The latest in the New Voices on Eurasia Series, introducing the DC policy community to the best “up and coming” scholars on Eurasia.
Pro-Kremlin Propaganda’s Failure in Ukraine: Evidence and Lessons Learned
Before Russia’s full-scale invasion of Ukraine in February 2022, how susceptible were Ukrainians to pro-Kremlin disinformation? Were certain groups of Ukrainians, such as those who relied on Russian state media for news, more susceptible? Drawing on original research and the work of others, Professor Aaron Erlich provides evidence that Ukrainians have proved quite capable of distinguishing the false narratives propagated by pro-Kremlin disinformation from accurate news. Erlich argues that widespread loyalties to Ukraine combined with recent institutional reforms have contributed to these capabilities. Moreover, Ukrainians with a propensity for critical thinking were particularly resistant to disinformation, suggesting that behavioral “nudges” to induce citizens to think more critically may help fight Russian propaganda. Although Russian language media enjoyed a large Ukrainian audience until recently, the evidence indicates that concerns about Ukrainians’ susceptibility to pro-Kremlin propaganda were overstated and misplaced.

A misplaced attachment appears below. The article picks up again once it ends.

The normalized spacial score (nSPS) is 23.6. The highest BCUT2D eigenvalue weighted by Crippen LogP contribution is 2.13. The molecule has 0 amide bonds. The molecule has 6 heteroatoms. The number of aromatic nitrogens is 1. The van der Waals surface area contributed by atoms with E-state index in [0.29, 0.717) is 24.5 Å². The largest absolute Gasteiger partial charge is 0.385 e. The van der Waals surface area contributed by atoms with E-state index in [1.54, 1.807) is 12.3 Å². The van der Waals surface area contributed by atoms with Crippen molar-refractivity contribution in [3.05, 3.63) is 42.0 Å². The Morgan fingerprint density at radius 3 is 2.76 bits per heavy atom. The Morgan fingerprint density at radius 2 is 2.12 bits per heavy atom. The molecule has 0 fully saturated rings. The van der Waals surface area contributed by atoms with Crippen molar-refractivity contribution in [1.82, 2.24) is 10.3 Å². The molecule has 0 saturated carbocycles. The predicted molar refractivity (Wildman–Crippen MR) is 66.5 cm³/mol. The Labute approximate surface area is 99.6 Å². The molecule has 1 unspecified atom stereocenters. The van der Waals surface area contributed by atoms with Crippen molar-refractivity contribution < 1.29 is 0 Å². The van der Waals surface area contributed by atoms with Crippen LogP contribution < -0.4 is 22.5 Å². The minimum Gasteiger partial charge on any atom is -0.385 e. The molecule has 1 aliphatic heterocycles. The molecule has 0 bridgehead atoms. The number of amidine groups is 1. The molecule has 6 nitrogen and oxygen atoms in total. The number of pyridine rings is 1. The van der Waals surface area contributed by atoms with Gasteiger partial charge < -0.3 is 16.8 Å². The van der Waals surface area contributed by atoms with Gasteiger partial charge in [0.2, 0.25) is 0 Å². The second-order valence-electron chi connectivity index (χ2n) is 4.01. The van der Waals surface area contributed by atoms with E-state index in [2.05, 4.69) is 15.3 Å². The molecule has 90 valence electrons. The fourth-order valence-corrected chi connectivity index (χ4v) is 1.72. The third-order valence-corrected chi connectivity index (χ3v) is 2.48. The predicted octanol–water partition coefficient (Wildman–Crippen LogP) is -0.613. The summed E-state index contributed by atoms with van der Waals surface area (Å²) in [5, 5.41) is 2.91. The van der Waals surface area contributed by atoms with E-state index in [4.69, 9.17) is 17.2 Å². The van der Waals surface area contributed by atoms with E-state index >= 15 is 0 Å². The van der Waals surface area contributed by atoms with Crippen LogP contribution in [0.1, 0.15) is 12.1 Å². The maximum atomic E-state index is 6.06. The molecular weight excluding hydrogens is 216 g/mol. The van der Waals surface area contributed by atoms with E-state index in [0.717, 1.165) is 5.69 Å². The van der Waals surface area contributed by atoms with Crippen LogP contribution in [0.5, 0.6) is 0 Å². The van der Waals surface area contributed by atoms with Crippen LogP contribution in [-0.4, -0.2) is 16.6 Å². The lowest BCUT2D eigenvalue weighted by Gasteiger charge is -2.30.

Aaron Erlich is an Assistant Professor in the Department of Political Science at McGill University, where he is affiliated with The Centre for Democratic Citizenship and The Centre on Population Dynamics. He received his Ph.D. from the University of Washington–Seattle in 2016. Prior to academia, he worked for the NGO sector in the Caucasus and Kenya. Professor Erlich’s research addresses how information shapes political behavior, focusing on emerging democracies. He is also interested in advancing quantitative methods to measure the effect of information. Professor Erlich has conducted many large-scale studies in Eastern Europe, sub- Saharan Africa, and North America.
Thursday, January 19, 2023, 4 – 5 PM EST (online & in-person)